someone who is a loyal soldier, someone who has put in work for peni, some one who has proven their right to be there. >> a lot of years in those tattoos, a lot of work, too. >> many, many man hours. many man hours. >> james first went to prison at age 18 on a robbery charge and then became initiated in the gang. >> i always wanted to do well and succeed to make my home boys proud of me, because they're like family. >> after being released from prison on the robbery charge, james was back in, a year and a half later for assault with a deadly weapon. >> my thought patterns and my choices and my behaviors are not what normal people do. they're irrational. most of the time i know what the smart thing is to do but i can't help myself from doing the other. >> james was six weeks out of his second prison term when he
allegedly went on a rampage, leading to his most recent arrest. according to police reports, it was the night of multiple robberies, a high-speed chase in which he attempted to run over a police officer and more. >> james revealed that he had stabbed another individual before his car chase and his current crimes that he's in custody for now. he indicated to us that he had gone to a garage where somebody was preparing, selling illegal substances and he went there with the notion to kill that individual. >> two days after his arrest, james appeared in court for his arraignment. he pled not guilty to nine different charges related to his arrest. and to a tenth charge, the attempted murder of the man in his cell. we met him again shortly after the arraignment and learned it would be our last meeting with him. >> i just went in for arraignment today and under advice of counsel i will have to
discontinue any further interaction with you guys, msnbc or anything. sorry about that. i've got to do what i can do for my own case. >> clarence butterfield is also accused of an ugly act of violence. the torture and murder of his 21-year-old daughter, rebecca. but at the moment, his focus is on his ability or inability to purchase snacks and supplies from the jail commissary. >> first thing i ordered was coffee, freeze dried coffee, 3 ounce. go down. ordered one. insufficient funds. cocoa, five pack, insufficient funds. and i ordered sweet and low, ten pack, that's 50 cents, insufficient funds. pretty bad when you don't have 50 cents. soups are 60 cents. i ordered three of those. that was $1.80. insufficient funds. and one pepper pack, i was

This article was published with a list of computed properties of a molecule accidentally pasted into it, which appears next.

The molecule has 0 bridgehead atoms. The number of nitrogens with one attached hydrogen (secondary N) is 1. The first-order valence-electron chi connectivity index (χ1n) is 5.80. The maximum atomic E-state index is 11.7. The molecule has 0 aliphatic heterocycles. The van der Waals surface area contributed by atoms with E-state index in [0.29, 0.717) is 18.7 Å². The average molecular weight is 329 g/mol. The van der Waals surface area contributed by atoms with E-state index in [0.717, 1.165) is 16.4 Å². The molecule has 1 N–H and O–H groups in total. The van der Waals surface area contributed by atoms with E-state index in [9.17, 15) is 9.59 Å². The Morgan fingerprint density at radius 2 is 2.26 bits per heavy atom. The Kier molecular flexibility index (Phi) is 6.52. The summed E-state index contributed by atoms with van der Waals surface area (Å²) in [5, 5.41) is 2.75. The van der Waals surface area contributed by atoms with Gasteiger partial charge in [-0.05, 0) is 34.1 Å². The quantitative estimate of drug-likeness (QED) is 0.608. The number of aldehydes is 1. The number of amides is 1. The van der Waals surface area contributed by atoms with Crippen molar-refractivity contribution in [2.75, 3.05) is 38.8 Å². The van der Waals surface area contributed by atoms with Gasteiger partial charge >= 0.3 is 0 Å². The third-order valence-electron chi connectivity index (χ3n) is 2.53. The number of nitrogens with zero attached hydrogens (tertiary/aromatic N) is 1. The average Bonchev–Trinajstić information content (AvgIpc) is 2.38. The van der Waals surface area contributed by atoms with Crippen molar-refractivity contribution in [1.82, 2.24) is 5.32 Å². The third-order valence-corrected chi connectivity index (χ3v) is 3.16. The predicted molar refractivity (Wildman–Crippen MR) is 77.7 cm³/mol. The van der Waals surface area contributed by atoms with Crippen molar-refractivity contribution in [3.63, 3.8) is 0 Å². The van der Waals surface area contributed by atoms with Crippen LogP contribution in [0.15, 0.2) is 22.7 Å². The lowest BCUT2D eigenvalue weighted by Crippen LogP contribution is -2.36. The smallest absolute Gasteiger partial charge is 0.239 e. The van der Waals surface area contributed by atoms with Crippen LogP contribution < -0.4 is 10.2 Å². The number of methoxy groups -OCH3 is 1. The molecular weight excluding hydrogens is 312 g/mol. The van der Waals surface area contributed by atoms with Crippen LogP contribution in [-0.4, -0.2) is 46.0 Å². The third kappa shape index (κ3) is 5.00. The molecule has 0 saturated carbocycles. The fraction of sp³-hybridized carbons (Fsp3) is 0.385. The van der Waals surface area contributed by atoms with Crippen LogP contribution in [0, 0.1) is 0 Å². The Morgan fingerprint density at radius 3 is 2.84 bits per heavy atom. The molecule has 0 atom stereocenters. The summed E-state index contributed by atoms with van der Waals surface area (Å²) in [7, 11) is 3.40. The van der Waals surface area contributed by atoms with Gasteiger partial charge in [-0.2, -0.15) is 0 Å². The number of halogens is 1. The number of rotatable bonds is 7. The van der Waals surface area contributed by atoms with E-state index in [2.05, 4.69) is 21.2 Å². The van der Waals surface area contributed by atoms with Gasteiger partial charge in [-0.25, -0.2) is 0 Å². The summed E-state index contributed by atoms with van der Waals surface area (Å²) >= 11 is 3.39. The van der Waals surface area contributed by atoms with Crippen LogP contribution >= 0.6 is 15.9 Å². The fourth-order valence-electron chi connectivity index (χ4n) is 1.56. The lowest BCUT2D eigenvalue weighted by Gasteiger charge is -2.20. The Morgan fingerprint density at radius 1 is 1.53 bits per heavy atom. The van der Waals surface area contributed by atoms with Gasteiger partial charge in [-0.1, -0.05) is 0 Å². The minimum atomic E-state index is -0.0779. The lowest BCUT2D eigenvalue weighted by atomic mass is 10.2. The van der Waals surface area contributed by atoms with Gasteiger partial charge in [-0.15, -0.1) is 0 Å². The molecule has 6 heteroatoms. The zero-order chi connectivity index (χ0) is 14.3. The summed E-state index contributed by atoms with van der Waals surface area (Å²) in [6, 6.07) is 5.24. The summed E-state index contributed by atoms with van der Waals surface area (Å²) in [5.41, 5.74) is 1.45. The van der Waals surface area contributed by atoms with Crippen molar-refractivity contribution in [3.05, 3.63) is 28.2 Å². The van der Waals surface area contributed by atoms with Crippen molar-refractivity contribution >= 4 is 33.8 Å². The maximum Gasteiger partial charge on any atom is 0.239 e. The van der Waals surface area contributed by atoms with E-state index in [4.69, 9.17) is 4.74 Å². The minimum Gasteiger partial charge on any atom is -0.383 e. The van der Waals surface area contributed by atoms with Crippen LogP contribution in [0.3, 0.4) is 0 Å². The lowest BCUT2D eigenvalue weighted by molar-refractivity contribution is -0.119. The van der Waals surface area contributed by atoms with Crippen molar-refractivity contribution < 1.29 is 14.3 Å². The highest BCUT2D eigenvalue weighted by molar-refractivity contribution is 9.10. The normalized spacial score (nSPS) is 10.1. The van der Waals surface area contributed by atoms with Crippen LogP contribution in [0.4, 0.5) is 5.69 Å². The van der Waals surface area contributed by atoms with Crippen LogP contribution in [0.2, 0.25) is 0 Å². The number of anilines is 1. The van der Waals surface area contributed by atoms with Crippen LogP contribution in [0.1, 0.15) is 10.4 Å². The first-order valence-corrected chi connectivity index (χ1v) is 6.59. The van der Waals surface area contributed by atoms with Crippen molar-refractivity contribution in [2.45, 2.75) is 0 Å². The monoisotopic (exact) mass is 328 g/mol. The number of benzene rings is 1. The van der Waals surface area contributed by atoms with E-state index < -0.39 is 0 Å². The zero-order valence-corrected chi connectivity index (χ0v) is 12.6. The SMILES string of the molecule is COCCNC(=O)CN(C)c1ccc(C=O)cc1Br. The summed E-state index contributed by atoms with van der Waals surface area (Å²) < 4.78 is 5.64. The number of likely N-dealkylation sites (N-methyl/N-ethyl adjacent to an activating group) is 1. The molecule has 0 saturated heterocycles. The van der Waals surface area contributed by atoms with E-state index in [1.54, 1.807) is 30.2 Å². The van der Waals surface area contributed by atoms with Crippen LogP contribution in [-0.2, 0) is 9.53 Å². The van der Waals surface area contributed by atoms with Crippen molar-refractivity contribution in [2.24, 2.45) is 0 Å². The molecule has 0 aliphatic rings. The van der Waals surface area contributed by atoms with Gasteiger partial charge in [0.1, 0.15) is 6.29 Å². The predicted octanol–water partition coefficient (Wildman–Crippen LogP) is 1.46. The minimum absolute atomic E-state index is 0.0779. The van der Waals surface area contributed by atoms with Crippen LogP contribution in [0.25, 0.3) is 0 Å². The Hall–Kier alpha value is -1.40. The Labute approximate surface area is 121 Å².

really hopeful on this one, insufficient funds. that's really bad when you don't have 25 cents. everybody should have 25 cents. just to feel like an american, you know. life, liberty and the pursuit of happiness, the american way, apple pie, ice cream. >> lance butterfield is an inmate that teams to do his time well. he's an older guy in a jail full of younger inmates. he seems to get along with them. >> i try to convert some of the younger kids on how lame it is to be sit in your cell for 22 hours and then come out here and sit for another two hours. no one listens to me. it's like being married. >> he's a giddy guy. he seems to like to be here. >> sometimes you swim. you walk around, do this. for me it's a big long bible study paid for by the state of california. kind of nice of them, actually. >> other inmates may not know the level of charges that clarence has. if they did, they probably would stay away from him.
at the same time, inmates here tend to not ask, don't tell. >> butterfield might not have to answer to other inmates but with his trial only days away, he will have to answer to a judge and jury. so he's been getting ready and not only by trimming his beard. >> i played basketball today outside. i got some sun. working on my tan. i'm going to court. a tan is very important, you know? >> butterfield says he never murdered his daughter but he does acknowledge having kept her corpse inside an ice chest inside his motor home for nearly two years, hoping a miracle would raise her from the dead. >> what happened to my daughter, i don't really know. all i know is i didn't do it. i've been blamed for stuff since i was 10. it's just the way. if you have a track record of getting blamed for overpopulation, that's not my fault. global warming, these are not my fault. i'm not responsible for everything, you know? i was only 10 when kennedy got
shot. i wasn't on the grassy knoll. i have never been to dallas. i wasn't responsible for a lot of these things. mary kay concepcion, also has an important date approaching but it is not in court. her 26th birthday is one week away. she is in no mood to celebrate but that hasn't stopped her two best friends, julie and teresa, from trying to talk her into it. >> what can we possibly do? >> i know. i know. what can we possibly do? what did we do for teresa's birthday? dude, we were like, whoo! every single time somebody said the "p" word, you were doing vulgar things. it was fun. it was like an x-rated jailhouse party. >> she came up with it. >> why can't we come up with it? >> do you have any ideas? >> i really don't want to. >> knowing her friend won't